Baroque in Normandy


Great Norman motets


Has French baroque only sounded in Versailles ? Definitely not ! In the 17th, music is everywhere in the realm : from the smallest chapels of far away lands to big cities’ cathedrals, from the streets to the aristocratic salons, from village squares to royals residences. Gregorian chant is the primary music of all the religious services, and the chanson de rue is certainly the most common profane genre. However, contemporary music from that time, the cream of the creation, is not stopped at the walls of the royal palaces.

Then, who was in Normandy in the 17th century and let his mark in the history of music ? If the “famous” composers are more linked to the Age of Enlightenment (especially Brossard), back in the 17th century, several first leading figures are linked very closely to Normandy. Then the question is not to know who might be born there (one rarely has the choice), but more to know who really did work there and who the Normans of the Grand Siècle have genuinely had the chance to hear.

First leading figure, if not the greatest composer of the time, Marc-Antoine Charpentier was protected by Marie, duchess of Guise and Joyeuse, princess of Joinville. This princess, who was single after her return from Italy, gathers around her literature people, high-flying intellectuals, art amateurs, all passionate about music. After a terrible loss (the passing of the young François Joseph of Lorraine at the age of 5, last heir of the powerful House of Guise), Mlle de Guise got close to the mother of the lost child, her sister-in-law Elisabeth of Orléans, duchess of Alençon and first cousin of Louis XIV, also know as Mme de Guise. The stays in Alençon were regular (Mme de Guise spent six months of the year there) and we know for sure that a court moved to these Norman quarters. Several works by Charpentier may have been ordered during these Norman stays, the Litanies de la Vierge among them and probably profane amusement pieces, and even performed in Alençon by the Guise’s musicians. Mlle de Guise, just like the King, had musicians linked to her and not to a place: thus she had to follow the movings, in the same way as the all house’s servants. Therefore, just like the many paintings that Mme de Guise has ordered for her private mansion in Alençon (that she gave down for it to be a hospital), the regular presence of this princess set in motion a series of musical creations ad hoc which Charpentier was the great organiser.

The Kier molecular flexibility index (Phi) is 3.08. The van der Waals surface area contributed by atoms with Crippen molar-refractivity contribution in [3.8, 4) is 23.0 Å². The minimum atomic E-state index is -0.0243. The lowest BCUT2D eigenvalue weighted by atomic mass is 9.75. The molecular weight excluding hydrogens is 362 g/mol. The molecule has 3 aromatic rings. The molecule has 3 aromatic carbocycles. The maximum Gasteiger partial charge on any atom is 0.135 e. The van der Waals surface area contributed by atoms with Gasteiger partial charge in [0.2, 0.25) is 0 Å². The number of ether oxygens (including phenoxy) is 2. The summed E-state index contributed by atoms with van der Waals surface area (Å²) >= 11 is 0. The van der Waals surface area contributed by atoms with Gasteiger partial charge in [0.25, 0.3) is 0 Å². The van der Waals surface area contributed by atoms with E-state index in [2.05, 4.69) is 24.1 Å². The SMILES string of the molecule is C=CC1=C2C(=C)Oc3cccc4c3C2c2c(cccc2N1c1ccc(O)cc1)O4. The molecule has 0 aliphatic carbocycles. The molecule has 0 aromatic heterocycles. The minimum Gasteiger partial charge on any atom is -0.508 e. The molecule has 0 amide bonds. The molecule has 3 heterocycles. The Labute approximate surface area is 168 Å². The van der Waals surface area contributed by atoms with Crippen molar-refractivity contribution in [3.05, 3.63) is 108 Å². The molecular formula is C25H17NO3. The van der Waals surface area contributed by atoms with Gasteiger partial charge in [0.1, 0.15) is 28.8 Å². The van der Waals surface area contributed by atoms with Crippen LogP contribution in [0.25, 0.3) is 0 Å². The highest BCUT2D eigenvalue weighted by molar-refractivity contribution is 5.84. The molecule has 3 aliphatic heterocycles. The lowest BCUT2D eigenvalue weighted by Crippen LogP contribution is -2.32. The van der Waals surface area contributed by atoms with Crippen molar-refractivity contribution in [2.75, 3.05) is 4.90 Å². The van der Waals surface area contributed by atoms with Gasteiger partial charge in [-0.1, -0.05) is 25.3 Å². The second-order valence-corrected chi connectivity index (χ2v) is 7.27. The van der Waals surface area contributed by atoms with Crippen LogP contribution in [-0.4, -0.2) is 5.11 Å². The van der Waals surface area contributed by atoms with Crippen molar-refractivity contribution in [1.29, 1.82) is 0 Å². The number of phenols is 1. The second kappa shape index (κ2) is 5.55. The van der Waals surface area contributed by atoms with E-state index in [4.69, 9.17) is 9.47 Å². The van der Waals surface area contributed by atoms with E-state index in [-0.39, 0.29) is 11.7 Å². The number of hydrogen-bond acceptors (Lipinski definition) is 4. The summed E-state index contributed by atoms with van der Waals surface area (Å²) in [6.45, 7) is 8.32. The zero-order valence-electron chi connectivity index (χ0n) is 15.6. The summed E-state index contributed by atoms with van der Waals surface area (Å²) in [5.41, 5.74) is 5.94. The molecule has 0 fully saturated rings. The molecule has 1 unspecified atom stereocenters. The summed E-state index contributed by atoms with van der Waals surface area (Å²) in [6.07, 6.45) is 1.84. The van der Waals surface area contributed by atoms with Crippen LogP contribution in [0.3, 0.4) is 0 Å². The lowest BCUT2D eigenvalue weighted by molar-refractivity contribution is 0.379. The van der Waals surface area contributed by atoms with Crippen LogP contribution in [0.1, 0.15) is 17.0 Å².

The other leading composer linked to Normandy was Henry Dumont. Born in Belgium in 1610, his career has essentially developped in Paris. Passionate about Italian music, and after studies in the Netherlands, he was hired at St-Paul parish in the neighbourhood of the Marais in Paris. He quickly got noticed, and his career continued at the court where he totally renewed, with Pierre Robert, religious music. Inventor of the great French motet, which influenced Lully and Lalande, he produced a series of pieces at the service of the royal chapel that marked history in the long run. When he retired, King Louis XIV offered to Dumont a royal edition of all his work.

He also contributed very actively to the repertoire for nun abbeys. Is is actually by this means that the king’s composer discovered Normandy : he was attributed Prémontrés Notre-Dame de Silly-en-Gouffern’s Abbey for orders in 1667, with a high income. He had his heart set on following the management of the abbey closely, visiting it regularly and making deals with its managers. He also received a pension taken on his wage of Saint-Évroult Abbey, also is the Orne and today in ruins, from the King.

Finally, two high profile composers, even though the fame has left them since, have been active in Normandy during their whole careers. The first was the organist Jacques Boyvin, appointed incubent of the prestigious tribune of Rouen cathedral, held held by the master Jehan Titelouze. Great expert of organ craftsmanship, he supervised the creation of a new instrument for the cathedral and he was one of the only ones to hand down registration rules back in the 17th century, that’s to say the combination of different registers of the instrument. His organ books are among the masterpieces of the French organ school. In this programme there are transcriptions for violas da gamba, in accordance to the contemporary tradition.

The last man of this programme, and probably the most forgotten despite a major talent, is Louis Le Prince. Born in 1637 in Ferrières St Hilaire in the Eure department, he has been active in Lisieux all along his career. What’s left from him is a beautiful six-part mass, typical of the style of 17th-century cathedrals, and a great contrapuntal richness. The music, recreated a few years ago,  is also in this programme under his original format, giving then the great hours of Lisieux’s Cathedral.

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